Egypt’s detention and arrest of several activists – including prominent Egyptian author Ahdaf Soueif – demonstrates that the Egyptian government is more concerned with its reputation than the rights of its citizens, including their freedom of expression and right to information, PEN International said today in a joint statement alongside PEN America and English PEN. Soueif and several others were arrested during a protest calling for the release of detainees in order to curb the spread of coronavirus in Egyptian prisons.
On March 18, 2020, Ahdaf Soueif protested in front of the Cabinet of Egypt, alongside academic Rabab al-Mahdi, Soueif’s sister and academic Leila Soueif, and her niece, activist Mona Soueif. Mona Soueif live streamed the protest on Facebook, recording a confrontation with police officers who reportedly asked them to stop and “discuss the matter” at a police station. Their phones were then apparently confiscated and turned off. According to human rights lawyer Khaled Ali, the group was detained at Qasr el-Nil police station in central Cairo. Later, according to one family member, the four were transferred out of the station in a police vehicle, and are now facing charges of illegal assembly, unlawful protest, and blocking traffic.
“The arrest of Ahdaf Soueif and her family is an egregious attack on free expression and shows the Egyptian government’s reflexive response to the coronavirus pandemic is to silence dissident voices to protect the state’s national image, disregarding both public health and fundamental rights,” said Karin Deutsch Karlekar, director of Free Expression at Risk Programs at PEN America. “Ahdaf Soueif and her family have every right to protest government policies that put countless individuals at risk. Cairo authorities should release these activists, immediately. While the world focuses on the spread of COVID-19, Egypt’s government is bullying foreign reporters and arresting human rights defenders who protest. Clearly, they are hoping their thuggish behaviour will go unnoticed during this fearful time; it hasn’t. We call on the international community to push back against Egypt’s efforts to suppress freedom of expression under the cover of the coronavirus threat.”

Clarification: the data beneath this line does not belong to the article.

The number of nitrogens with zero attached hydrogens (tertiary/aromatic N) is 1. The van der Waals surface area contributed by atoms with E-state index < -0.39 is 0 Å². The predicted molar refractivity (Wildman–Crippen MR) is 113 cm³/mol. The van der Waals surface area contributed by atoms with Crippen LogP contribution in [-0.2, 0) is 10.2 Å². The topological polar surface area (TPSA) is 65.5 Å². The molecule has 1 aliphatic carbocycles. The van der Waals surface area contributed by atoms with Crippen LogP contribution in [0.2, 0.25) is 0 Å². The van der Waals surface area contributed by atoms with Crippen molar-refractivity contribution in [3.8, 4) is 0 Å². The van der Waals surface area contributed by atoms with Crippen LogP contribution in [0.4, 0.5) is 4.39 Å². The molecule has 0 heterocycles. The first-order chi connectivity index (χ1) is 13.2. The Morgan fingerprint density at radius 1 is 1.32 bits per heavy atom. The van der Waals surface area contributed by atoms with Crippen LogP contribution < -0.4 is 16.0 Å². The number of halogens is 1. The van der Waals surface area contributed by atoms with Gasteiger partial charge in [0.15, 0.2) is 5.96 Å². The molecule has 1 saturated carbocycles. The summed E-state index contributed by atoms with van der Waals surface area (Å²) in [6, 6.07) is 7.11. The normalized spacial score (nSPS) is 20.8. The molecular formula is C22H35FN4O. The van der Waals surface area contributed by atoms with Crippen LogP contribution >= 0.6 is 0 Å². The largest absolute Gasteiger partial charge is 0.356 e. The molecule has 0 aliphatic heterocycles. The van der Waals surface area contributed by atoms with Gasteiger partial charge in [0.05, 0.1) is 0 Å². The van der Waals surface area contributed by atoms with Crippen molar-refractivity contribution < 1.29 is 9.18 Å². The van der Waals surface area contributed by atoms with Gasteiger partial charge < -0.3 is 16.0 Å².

Prison visits in Egypt have been suspended for ten days in response to the pandemic, prompting worry from families of detainees. Soueif’s own nephew, blogger and activist Alaa Abdel-Fattah, who previously served six years in prison for violating Egypt’s protest law, has been detained since September.
Freedom of expression in Egypt has deteriorated dramatically over the past seven years under President Abdel Fattah el-Sisi’s rule. Since the coronavirus outbreak, the right to protest and press freedom are especially at risk. On Monday, Egypt revoked the license of a correspondent for The Guardian and threatened to revoke the paper’s permit to operate in the country, after the outlet published a report suggesting that the number of cases in Egypt is higher than reported. The government also released a statement accusing The New York Times’s Cairo bureau chief Declan Walsh of “professional violations,” following tweets in which he implied that the reported number of COVID-19 cases in Egypt is an underestimate.
“Egypt’s government should rise to the role it is expected to play as a government and immediately release Ahdaf Soueif and others, who were peacefully calling for the release of prisoners in jail, to prevent their exposure to #coronavirus. Jailing writers who speak truth to power is an old authoritarian trick; Egypt must walk back from that path,” said Salil Tripathi, chair of PEN International’s Writers in Prison Committee.